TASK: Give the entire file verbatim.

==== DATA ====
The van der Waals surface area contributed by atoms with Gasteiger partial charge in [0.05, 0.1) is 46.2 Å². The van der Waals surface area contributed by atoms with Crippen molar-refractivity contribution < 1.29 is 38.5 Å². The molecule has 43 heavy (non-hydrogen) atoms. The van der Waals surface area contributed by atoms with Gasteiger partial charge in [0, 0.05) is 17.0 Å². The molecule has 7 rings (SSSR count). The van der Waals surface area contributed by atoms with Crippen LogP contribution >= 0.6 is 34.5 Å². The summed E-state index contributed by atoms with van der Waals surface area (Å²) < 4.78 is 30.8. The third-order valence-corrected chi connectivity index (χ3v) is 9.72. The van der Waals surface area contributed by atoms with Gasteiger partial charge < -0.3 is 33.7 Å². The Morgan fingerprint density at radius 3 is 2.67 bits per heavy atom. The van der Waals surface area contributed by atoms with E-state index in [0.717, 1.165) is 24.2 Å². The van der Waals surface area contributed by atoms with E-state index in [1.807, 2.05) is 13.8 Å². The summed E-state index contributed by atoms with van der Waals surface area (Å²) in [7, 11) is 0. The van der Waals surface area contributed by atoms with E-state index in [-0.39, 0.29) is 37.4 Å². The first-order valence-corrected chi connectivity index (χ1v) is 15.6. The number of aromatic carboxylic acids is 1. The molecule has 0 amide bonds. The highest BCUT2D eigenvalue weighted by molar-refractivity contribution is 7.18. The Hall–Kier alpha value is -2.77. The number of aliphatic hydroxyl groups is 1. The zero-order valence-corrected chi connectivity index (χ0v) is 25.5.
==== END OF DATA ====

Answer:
The van der Waals surface area contributed by atoms with Gasteiger partial charge in [0.05, 0.1) is 46.2 Å². The van der Waals surface area contributed by atoms with Crippen molar-refractivity contribution < 1.29 is 38.5 Å². The molecule has 43 heavy (non-hydrogen) atoms. The van der Waals surface area contributed by atoms with Gasteiger partial charge in [0, 0.05) is 17.0 Å². The molecule has 7 rings (SSSR count). The van der Waals surface area contributed by atoms with Crippen LogP contribution >= 0.6 is 34.5 Å². The summed E-state index contributed by atoms with van der Waals surface area (Å²) < 4.78 is 30.8. The third-order valence-corrected chi connectivity index (χ3v) is 9.72. The van der Waals surface area contributed by atoms with Gasteiger partial charge < -0.3 is 33.7 Å². The Morgan fingerprint density at radius 3 is 2.67 bits per heavy atom. The van der Waals surface area contributed by atoms with E-state index in [0.717, 1.165) is 24.2 Å². The van der Waals surface area contributed by atoms with E-state index in [1.807, 2.05) is 13.8 Å². The summed E-state index contributed by atoms with van der Waals surface area (Å²) in [7, 11) is 0. The van der Waals surface area contributed by atoms with E-state index in [-0.39, 0.29) is 37.4 Å². The first-order valence-corrected chi connectivity index (χ1v) is 15.6. The number of aromatic carboxylic acids is 1. The molecule has 0 amide bonds. The highest BCUT2D eigenvalue weighted by molar-refractivity contribution is 7.18. The Hall–Kier alpha value is -2.77. The number of aliphatic hydroxyl groups is 1. The zero-order valence-corrected chi connectivity index (χ0v) is 25.5.